So far as the record is concerned it does not appear that this objection was raised, or any advantage taken of the provisions of this section prior to the beginning of the trial in the superior court. From what we have stated, it is evident that the justice of the peace at Auburn had jurisdiction to hear the preliminary examination of the defendants charged with the offenses alleged in the information. That the arresting officer may have committed a wrong against the appellants does not affect the jurisdiction of the justice of the peace at Auburn. If any injury was suffered by reason of the failure of the arresting officer to comply with section 849, supra, it is left undisclosed by the record, which is, as we have stated, entirely silent concerning proceedings had upon the preliminary examination of the appellants.
In addition to the testimony which we have stated with regard to the railroad detective seeing the packages of cigarettes thrown from the car, and the return of the defendants to pick up the cigarettes, we may refer to the testimony of the witness J.R. Martin. After testifying that the "railroad officer" came to the work car where he was with the two prisoners, and placing them in his charge while the officer went back with a handcar to pick up the packages of cigarettes, the following conversation took place between him and the defendant Worth, in the presence of the defendant Arnest: "The defendant Worth said to me: `What kind of cigarettes do you smoke?' I said, `Chester-field's.' He said, `They found nine cases of cigarettes. I threw out eleven cases. I don't think you will have to change the brand. After we start to Auburn, you go down and get the cigarettes.' The defendant Worth then asked Arnest if the officer caught him with the packages or cartons, it was, in his possession. Arnest says, `Yes.' He says, `You can't swear that he didn't.' Arnest says, `No.' Worth says, `You know what that means; that means five years if they prove that.'" The witness further testified that that was the extent of the conversation; that the defendants were engaged in further conversation between themselves but he did not hear it. This witness was an employee of the department of public works, division of highways.
As we read appellants' brief, no contention appears to be made that the testimony is insufficient to show the burglarizing of the car in question and the larceny of the cigarettes.
 It is further objected that the court erred in giving two instructions to the jury, the first of which reads as follows: "The jury is instructed that in order to constitute the crime of theft, the goods taken must be taken or severed from the possession or custody of the owner or the bailee, and be in the possession of the thief, although it be but for a moment; that they need not be retained in possession of the thief, nor removed from the owner's possession. Any removal, however slight, of the entire article, is sufficient to constitute the crime of theft." This instruction is not correctly worded. The word "possession" following the word "owner's" should have read "premises" or "presence". In this case the cigarettes were not removed from the owner's premises as they lay upon the railroad right of way where they were admittedly thrown by the defendants. Under the testimony which we have stated, and against which no objection is made by the appellants as not being sufficient to show both the burglary and the theft, we think that section 4 1/2 of article VI of the Constitution applies. The jury was not misled. They had heard the testimony as to the cigarettes being thrown from the car in which they were being transported. That established the theft. The mere fact that the cigarettes were not removed from the premises belonging to the railroad company was an unnecessary element in the commission of the crime, and we cannot very readily conceive how the jury understood the instructions as meaning other than that the defendants, in the complete commission of the offense, were not required to take the cigarettes entirely off of the railroad right of way.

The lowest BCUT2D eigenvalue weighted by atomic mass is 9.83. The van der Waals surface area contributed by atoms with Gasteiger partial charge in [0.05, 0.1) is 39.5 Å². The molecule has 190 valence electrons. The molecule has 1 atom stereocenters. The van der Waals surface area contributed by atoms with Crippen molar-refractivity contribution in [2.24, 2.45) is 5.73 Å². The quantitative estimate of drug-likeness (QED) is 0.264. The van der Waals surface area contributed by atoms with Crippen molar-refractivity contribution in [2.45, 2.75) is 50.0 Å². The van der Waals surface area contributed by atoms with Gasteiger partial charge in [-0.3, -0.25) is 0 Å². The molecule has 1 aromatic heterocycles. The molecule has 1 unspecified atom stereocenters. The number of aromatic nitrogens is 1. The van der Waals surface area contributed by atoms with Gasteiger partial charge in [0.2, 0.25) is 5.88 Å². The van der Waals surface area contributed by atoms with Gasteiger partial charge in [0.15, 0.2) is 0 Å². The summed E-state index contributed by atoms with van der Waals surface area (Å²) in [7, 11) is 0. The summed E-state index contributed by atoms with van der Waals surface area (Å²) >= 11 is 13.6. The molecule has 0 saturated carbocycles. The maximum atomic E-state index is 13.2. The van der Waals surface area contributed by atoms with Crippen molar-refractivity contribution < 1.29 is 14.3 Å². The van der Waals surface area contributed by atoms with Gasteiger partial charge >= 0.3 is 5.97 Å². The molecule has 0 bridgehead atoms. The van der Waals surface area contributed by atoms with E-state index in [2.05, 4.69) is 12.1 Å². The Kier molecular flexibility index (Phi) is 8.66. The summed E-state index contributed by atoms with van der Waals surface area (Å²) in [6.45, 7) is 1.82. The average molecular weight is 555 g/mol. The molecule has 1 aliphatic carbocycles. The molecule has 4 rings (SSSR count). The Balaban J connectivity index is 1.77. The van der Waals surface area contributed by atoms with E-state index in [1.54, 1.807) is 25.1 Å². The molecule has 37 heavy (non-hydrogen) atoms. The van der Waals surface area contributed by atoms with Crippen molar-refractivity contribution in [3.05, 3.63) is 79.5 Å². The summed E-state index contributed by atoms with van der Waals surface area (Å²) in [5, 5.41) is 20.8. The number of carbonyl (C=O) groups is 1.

It is further contended that the court erred in its instructions as to what constituted larceny in that it omitted the word "feloniously". The whole instructions should be read together, which shows that the court charged the jury that they must be convinced to a moral certainty, and beyond a reasonable doubt, that the defendant Chester Arnest "did, on the 30th day of August, 1932, feloniously steal the personal property of another, as alleged in the information"; and then define "grand" and "petty theft" as given in the statute, which, of course, was neither misleading nor erroneous.
 The judgment in this case, however, is erroneous and unwarranted in one particular in so far as it adjudges the defendant Alfred L. Worth with a prior conviction, etc. The information, as we have stated, simply charges the defendant Worth with having been convicted of the crime of petty theft.
Section 666 of the Penal Code reads: "Every person who, having been convicted of petty larceny or petty theft, and having served a term therefor in any penal institution, commits any crime after such conviction, is punishable as follows:" The defendant Worth simply pleaded guilty to the information, couched in the language which we have set forth. This of course is not sufficient compliance with the statute in order to lay a basis for the imposition of an additional sentence or an added length of time for which the defendant may be sentenced. The information must charge that the person convicted has served a term therefor, and if it fails to do so, it fails to charge the facts necessary to constitute a judgment carrying a heavier sentence. This is definitely established by the decision in the case of People v. Dawson, 210 Cal. 366 [ 292 P. 267]. This being true, that portion of the judgment relating to the prior conviction of the defendant Worth, and seeking to lay the basis for an addition to the sentence which may be imposed upon him, is reversed. In all other particulars the judgments and orders denying appellants' motion for a new trial are affirmed.
Thompson, J., and Pullen, P.J., concurred.